Visiting author Ariel Dorfman tells how writing Widows mirrored his struggle to come to terms with Chile’s terrible past
CHILE and South Africa are linked by their experience of tyranny. The parallels come especially to mind with the current visit of Chilean playwright and novelist Ariel Dorfman, who is speaking at the Grahamstown Festival and other venues.
Dorfman was driven from his homeland in 1973, at the start of the dictatorship of General Ugarte Pinochet. In the years that followed, thousands of Chileans “disappeared” – dragged from their beds and murdered by the police. Dorfman, famed for his play, Death and the Maiden, spent 20 years writing another novel and play, Widows – the story of the women who kept searching for their missing menfolk.
IT was 1976, and in the three years since General Ugarte Pinochet seized power in Chile I had wandered over Latin America and Europe, finally settling in Holland. It was there, in Amsterdam, that the story first came to me.
I was working on a painful series of poems about the missing, the men and women who, snatched from their homes by the secret police in the silence of the night, are never heard of again, their bodies denied to their relatives as if they had never existed.
As I wrote, I could feel myself being turned into a bridge through which the living and the dead were trying to communicate. By allowing the voices of the disappeared and their families to speak to each other I was also finding a way of returning to the country where my own body – and the words I was writing – were forbidden.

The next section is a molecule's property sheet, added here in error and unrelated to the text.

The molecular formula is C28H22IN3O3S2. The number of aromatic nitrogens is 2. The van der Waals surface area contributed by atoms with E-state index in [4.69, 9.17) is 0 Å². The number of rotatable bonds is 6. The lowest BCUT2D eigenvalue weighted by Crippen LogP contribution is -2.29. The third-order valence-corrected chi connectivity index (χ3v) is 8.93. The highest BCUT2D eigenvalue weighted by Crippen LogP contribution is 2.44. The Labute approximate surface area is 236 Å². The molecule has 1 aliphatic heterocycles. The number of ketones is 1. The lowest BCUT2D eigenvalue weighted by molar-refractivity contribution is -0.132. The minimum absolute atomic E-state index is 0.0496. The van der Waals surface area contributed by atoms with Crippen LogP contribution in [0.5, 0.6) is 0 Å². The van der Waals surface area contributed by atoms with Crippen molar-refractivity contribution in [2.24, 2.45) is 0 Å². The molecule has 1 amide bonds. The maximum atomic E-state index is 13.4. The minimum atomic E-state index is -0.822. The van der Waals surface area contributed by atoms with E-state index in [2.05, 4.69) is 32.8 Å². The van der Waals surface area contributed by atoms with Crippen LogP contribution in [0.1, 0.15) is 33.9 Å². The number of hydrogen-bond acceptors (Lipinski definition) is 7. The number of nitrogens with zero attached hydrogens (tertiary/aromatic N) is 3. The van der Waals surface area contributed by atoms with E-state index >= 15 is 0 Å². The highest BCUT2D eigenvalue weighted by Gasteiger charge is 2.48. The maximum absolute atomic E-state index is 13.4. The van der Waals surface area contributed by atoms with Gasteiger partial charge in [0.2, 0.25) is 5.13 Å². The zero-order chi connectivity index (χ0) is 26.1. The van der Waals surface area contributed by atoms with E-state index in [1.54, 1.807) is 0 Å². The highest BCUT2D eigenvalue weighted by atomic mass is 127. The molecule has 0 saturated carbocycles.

I was placing myself imaginatively in that place I had escaped to so I could be a channel for the voices that seemed to be taking possession of my throat.
One night I was visited by an image, almost a hallucination: an old woman by a river, holding the hand of a body that had just washed up on the bank. And the certainty that this scene had happened before, that this was not the first time the river had yielded a dead man to the arms of that old and twisted woman.
I wrote all night, the same poem over and over again, trying to hear that woman I had invented and who nevertheless seemed to have a life of her own.
I spent those long, dark European hours trying to drag that woman out of the darkness inside me, the darkness on the other side of the world where she lay trapped in oblivion and indifference. And by dawn a new poem, almost like a new-born child, was there on the table where we ate our meals.
So. It was done. The old woman had been given a voice, she was free to roam the earth in that poem and speak her lines. I had done my job. Now it was up to her to do hers.
Except that the old woman was not content with this. As the years went by, I could not rid myself of the certainty that there was more, much more, to her story than what I had written, that in the poem I had merely grazed the outer skin of that pain, of that fierce determination of hers. She wanted a further destiny and she would not rest until I had given it to her.
Perhaps she would never have been successful – after all, I cannot dispense that sort of service to every one of the crazed literary creatures who mill around inside me – if she had not formed an alliance with another obsession of mine: the need to be published in my own country, to reach the audience the dictatorship was denying me.
I was particularly worried about the young people back in Chile and in other countries of Latin America who were suffering the same tyranny, the same armies imposing death and defeat.